Ministries speedy to raise wage

PHOTO: Marko Saarm

Bountiful bonuses persist even after law to curb them entered into force, as revealed by fresh data on salaries in ministries.

As justice minister Kristen Michal (Reform Party) pushed through fresh Public Service Act (PSA) in 2012, his message was clear: pay wages more competitive in ministries, stop the stupid benefits for diplomas, language skills, seniority and the like.   

PSA, having entered into force on April 1st last year, did indeed do away with wage ceilings and untie ministerial hands to pay employees bigger basic salaries. Even so, the option to offer benefits remained under the definition of variable pay which can be given for effectiveness and doing extra tasks, or as award.

As evident in wage data presented by ministries, yesterday, social ministry led the pack in variable pay during April and December of 2013: three quarters of officials got a 13th salary or even more than that. The trend at social ministry may be due to their basic wages being among the lowest, bonuses thus a means to keep the staff.

Nearly as eager to pay «variables» were interior and finance ministries. Culture ministry rained equal €500 bonuses on officialdom; ministry of education shunned variable pay almost altogether.   

The top benefits of 2013 range between €4,000 – €11,000; mostly, these were lavished on top officials leaving their posts.  

«This is clearly not allowed by law and we do not approve such golden handshakes as good practice,» said Cerlin Pesti, public administration and service chief at finance ministry. «The trouble is: the rules are there, but we cannot punish ministries for violating them.»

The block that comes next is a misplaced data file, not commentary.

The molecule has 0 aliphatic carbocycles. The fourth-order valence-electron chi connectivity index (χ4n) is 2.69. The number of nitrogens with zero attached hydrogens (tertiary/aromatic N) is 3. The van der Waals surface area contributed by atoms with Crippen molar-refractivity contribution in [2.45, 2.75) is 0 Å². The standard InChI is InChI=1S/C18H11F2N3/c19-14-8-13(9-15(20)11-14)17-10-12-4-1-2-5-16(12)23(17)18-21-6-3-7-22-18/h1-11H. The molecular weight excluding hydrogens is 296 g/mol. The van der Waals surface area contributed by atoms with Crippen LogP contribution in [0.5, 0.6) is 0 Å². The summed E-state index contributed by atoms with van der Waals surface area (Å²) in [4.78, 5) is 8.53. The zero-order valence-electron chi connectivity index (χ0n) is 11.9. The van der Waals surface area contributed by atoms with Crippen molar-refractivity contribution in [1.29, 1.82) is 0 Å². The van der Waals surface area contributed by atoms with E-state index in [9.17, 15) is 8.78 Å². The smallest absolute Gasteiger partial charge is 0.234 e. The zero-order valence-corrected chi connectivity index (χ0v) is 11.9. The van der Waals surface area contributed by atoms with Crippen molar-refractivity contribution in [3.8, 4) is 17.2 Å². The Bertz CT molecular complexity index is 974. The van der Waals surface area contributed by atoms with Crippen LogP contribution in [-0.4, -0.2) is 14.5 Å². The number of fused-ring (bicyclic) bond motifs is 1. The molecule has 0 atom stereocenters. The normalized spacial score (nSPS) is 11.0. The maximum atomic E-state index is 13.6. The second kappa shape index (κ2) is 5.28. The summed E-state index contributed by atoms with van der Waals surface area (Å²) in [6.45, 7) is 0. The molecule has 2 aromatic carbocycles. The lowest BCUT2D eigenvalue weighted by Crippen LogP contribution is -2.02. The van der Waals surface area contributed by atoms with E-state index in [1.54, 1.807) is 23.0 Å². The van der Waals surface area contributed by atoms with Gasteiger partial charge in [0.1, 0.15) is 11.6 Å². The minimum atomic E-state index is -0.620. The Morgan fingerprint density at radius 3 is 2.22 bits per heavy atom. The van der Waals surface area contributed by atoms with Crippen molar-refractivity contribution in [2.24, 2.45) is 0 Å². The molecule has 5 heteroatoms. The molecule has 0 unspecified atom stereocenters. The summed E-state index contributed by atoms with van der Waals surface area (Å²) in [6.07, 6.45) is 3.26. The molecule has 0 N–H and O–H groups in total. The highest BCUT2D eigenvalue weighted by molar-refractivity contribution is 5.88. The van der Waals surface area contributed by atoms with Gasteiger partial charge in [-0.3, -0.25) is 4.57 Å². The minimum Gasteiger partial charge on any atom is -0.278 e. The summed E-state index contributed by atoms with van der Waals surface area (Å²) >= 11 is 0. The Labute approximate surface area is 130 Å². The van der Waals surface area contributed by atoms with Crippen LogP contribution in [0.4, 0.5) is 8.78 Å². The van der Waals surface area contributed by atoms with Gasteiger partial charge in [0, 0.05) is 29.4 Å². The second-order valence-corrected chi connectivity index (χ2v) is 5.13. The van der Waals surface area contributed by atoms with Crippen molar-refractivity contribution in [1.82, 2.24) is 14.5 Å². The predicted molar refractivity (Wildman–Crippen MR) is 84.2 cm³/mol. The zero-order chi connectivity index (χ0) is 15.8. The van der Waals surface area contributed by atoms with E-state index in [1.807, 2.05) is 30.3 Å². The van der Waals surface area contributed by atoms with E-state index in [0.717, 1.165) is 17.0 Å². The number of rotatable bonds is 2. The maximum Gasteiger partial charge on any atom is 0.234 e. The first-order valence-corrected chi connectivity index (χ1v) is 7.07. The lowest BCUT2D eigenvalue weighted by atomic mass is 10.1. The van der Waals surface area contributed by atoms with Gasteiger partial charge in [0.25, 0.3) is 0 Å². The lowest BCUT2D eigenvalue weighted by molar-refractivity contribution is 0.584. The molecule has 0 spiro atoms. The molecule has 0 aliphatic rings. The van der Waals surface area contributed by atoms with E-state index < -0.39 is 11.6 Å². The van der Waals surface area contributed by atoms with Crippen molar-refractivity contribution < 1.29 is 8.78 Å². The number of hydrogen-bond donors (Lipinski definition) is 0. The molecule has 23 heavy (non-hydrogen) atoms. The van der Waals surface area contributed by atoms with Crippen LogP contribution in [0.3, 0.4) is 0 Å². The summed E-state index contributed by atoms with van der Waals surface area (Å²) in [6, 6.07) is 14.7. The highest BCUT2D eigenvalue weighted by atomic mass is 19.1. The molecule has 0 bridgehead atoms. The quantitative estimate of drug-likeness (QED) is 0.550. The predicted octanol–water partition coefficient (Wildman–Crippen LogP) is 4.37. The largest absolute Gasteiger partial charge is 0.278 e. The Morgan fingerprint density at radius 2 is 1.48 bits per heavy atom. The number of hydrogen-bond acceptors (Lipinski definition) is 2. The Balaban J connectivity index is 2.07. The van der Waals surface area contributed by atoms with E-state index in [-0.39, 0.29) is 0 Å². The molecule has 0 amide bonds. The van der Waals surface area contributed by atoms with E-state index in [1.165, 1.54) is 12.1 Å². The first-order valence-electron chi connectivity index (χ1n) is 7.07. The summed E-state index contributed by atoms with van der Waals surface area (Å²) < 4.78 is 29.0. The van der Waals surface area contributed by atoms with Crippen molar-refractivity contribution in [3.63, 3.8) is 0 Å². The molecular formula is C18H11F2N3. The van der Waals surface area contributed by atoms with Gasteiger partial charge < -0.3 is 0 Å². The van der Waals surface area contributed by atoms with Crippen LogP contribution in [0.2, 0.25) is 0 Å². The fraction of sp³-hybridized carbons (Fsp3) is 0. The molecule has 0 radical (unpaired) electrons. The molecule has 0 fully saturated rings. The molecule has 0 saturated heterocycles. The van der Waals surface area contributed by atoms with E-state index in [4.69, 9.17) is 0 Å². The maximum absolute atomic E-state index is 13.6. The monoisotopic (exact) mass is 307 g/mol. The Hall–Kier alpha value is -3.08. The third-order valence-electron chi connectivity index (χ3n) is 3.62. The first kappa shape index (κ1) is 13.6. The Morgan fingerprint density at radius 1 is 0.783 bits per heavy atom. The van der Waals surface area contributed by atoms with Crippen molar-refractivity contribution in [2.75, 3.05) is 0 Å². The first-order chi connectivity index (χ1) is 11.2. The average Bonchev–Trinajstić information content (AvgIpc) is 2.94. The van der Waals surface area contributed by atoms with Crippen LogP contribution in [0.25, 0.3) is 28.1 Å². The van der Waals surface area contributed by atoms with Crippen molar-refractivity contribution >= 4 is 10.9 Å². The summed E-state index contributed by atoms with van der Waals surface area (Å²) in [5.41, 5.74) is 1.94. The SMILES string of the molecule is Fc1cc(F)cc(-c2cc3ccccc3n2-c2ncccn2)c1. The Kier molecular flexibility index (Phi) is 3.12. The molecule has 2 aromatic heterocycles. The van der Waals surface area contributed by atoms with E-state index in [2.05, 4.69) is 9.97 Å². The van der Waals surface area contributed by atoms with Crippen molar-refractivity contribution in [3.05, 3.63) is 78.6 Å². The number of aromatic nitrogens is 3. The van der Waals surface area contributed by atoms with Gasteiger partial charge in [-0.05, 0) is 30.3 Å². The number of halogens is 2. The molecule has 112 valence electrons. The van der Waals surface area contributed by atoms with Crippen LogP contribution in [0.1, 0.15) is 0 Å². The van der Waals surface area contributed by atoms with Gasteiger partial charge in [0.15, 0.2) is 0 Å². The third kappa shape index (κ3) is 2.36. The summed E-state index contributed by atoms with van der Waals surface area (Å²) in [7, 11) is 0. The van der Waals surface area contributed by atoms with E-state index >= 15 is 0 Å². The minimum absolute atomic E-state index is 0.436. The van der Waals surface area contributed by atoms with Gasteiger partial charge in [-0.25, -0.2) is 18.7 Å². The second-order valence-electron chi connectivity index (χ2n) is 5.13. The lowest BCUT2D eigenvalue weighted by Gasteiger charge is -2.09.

With some of the topmost variable payments, the ministries have indeed broken the law, as variable pay may only be granted up to a fifth of an official’s yearly basic wages. In several instances, the line has been crossed.

«If the head of an agency has decided to rather go for the variable pay, the next time we will be certainly asking him why he thinks this is the better solution,» assured Ms Pesti. According to her, analysis of wages and advice to ministries will be completed by autumn.

Meanwhile the law amendment hasn’t gone without an effect – as basic wages also have heartily risen, at ministries. As revealed by analysis performed by Postimees: as at April 1st this year, the average basic monthly salary of an official had done a 12-months-jump of 10 percent, in social and economy ministries. In agriculture ministry, the increase only amounted to 5.2 percent year-on-year.  

Wage rise amongst officialdom is led by vice chancellors and department heads, whose salaries tended to increase by €100–€300. The highest echelons of ministers and chancellors gained a 21-percent wage rise starting 2014, whereby a minister’s salary rose to €4,420, and €3,978 now paid to chancellors.

Riigikogu finance committee deputy head Sven Sester (IRL) thinks it wrong for the public sector to act as engine for wage rally. At the same time, as shown by statistics of these past years, this hasn’t been the case. According to Mr Sester, it’s good for ministers to be able to pay officials extra – for success. 

«Surely, if almost everybody is paid extra for success then the original idea has been lost. On the other hand, the more such questions are being asked, the clearer it becomes for the decision makers that they are under public control. In private sector, it’s up to an entrepreneur what he does with his money; in public sector, it’s taxpayer’s money.»